HALF MARATHONINTERMEDIATE TRAINING
Who is this training guide for? 4
What happens in a half marathon event? 5
Safety First 6
Health-status safety checklist 6
Getting Started 7
What gear do I need? 7
What gear do I need? 8
Shorts and tights 8
Running tops 8
Sports bras 9
Where to train 10
When to train 10
Principles of training 10
Structuring your training sessions 11
How to Stretch 12
Nutrition and hydration 13
Five golden nutrition and hydration rules: 13
Half Marathon Intermediate Training Guide 14
Program notes 14
Training pace guide 14
Half Marathon Intermediate Training Guide 15
Race week preparation 19
Well done! 20
4IntroductionWho is this training guide for?This training guide is for you if you fall into one of the following categories:
You have already completed one or more half marathon events and you are now looking to improve.
You are training for your first half marathon but have a solid background of training and competing at shorterevents of at least 10k in distance, probably over 12 months or longer.
The Half Marathon Intermediate Training Guide focuseson everything you need to help you complete your event,sensible precautions to take and also contains aweek-by-week structured program that will progress youas a half marathon runner. This guide includes adviceon:
Training: the dos and don'ts of successful, safetraining.
Kit: what to buy and what to leave on the shelf.
Footwear: how to choose the right training shoes foryou.
Nutrition: how to correctly fuel your body.
Hydration: when to drink, so that you don'tdehydrate.
Training guide: a 12-week program to prepare youfor your half marathon event.
5What happens in a half marathon event?The half marathon is a hugely rewarding event to compete in. It serves both as an ideal introduction to longerdistance running and also a meaningful challenge in its own right. Completing a half marathon is a greatachievement wherever you finish in the field and this training guide steps you through to race day and includes amultitude of tips and advice to help you reach your half marathon goal.
If youve never watched or entered an event before, at first sight it appears to be chaotic, with hundreds or eventhousands of competitors arriving, warming up and generally preparing. The usual pattern of a race is as follows:
1. Home. Before you leave home, make sure you have read all of the pre-race instructions you can getyour hands on so that you are as prepared as possible.
2. Arrival. Every entrant arrives at the race venue. Most events do not have parking, so it is advisable touse public transport. If you're unsure of this check the information provided by the event organisers orcontact them directly. Most races will have a public address system to keep everyone updated as the starttime approaches. Many half marathons have vast fields of several thousand runners, catering from elite,world class athletes to beginners entering their first event.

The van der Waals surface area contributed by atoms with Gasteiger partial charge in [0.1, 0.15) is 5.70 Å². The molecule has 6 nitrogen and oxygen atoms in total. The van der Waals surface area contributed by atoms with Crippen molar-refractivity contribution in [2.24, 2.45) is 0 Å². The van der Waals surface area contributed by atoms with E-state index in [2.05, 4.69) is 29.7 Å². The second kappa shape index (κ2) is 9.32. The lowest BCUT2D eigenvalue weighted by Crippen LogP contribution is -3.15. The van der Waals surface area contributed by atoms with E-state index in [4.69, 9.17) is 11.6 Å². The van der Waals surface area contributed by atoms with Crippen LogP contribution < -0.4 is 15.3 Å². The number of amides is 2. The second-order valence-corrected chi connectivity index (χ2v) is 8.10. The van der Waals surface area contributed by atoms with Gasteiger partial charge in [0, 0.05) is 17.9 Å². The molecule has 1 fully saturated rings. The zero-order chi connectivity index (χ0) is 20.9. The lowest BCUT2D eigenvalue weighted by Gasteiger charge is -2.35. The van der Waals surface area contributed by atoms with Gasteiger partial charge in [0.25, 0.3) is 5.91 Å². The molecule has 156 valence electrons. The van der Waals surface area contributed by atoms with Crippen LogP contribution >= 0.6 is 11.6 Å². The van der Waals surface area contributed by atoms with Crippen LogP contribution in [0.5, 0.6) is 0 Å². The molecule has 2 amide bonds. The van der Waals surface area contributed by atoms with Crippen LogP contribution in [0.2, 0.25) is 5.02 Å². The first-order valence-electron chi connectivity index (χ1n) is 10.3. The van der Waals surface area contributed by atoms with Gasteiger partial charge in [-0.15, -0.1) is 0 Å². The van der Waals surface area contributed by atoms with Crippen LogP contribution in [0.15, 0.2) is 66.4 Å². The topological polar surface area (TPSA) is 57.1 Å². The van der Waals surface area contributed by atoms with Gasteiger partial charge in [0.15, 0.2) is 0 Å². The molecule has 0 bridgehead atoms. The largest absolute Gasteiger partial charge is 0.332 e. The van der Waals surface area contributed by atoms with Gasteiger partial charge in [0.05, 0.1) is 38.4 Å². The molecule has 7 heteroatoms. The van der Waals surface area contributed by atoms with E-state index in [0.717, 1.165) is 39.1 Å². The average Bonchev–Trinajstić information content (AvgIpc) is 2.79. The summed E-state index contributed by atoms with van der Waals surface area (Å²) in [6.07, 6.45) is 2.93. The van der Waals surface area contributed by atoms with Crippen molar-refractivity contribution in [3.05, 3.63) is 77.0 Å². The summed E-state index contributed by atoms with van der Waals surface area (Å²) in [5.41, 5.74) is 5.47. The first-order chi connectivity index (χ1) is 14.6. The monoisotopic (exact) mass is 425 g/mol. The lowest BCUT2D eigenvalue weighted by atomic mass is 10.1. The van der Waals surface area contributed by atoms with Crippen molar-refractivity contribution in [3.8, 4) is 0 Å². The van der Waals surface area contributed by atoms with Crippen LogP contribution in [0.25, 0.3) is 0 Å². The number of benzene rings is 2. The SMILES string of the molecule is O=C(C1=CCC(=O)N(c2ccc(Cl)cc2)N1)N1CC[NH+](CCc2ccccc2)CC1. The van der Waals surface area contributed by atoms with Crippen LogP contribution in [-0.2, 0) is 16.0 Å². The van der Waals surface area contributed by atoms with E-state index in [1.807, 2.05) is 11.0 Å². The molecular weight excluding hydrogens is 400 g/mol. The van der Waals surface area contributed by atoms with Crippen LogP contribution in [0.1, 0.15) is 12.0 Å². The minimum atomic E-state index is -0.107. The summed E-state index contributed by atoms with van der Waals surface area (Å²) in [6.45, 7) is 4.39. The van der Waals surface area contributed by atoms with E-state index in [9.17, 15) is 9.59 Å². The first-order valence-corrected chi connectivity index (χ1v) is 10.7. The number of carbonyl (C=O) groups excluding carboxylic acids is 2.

3. Preparation. As the race start time gets nearer, competitors will be making final adjustments to theirkit, visiting the toilet and warming-up so that they are fully prepared for their race.
4. Lining up. Follow the pre-race instructions as to your starting positions, and listen to where themarshals on the day are directing you.
5. Start. A gun, klaxon or similar is sounded and the race begins. Unless you are right on the start line,progress will be slightly slower as the runners in front get away which is often a good thing becauseyou're not tempted to begin too quickly, which can ruin your race.
6. Main race. Over the duration of the race there will usually be markers every mile or kilometre, so thatyou can monitor your pace and frequent a drinks station for re-hydrating. Always take a sip of water evenif you don't feel thirsty.
7. Finish. The finish line will be clearly marked, usually with a gantry or banner and a time clock. Yourtiming chip will give you your accurate finishing time, so don't worry about the clock time.
8. Post Finish. Runners are grouped into finishing funnels where medals/T-shirts etc are given out(depending on the race) and drinks are also usually available.
Before you begin...Before you start that first training session, it is important to take a little time out to check a few safetyconsiderations before you commence training. >>>
6Safety FirstTo start with, it is vitally important to ensure that it is safefor you to begin an exercise programme. Complete thesafety checklist below and if you answer YES to one ormore questions, or alternatively, if you are at allconcerned about starting training, then make anappointment with your Doctor for a check-up before youstart.
Health-status safety checklist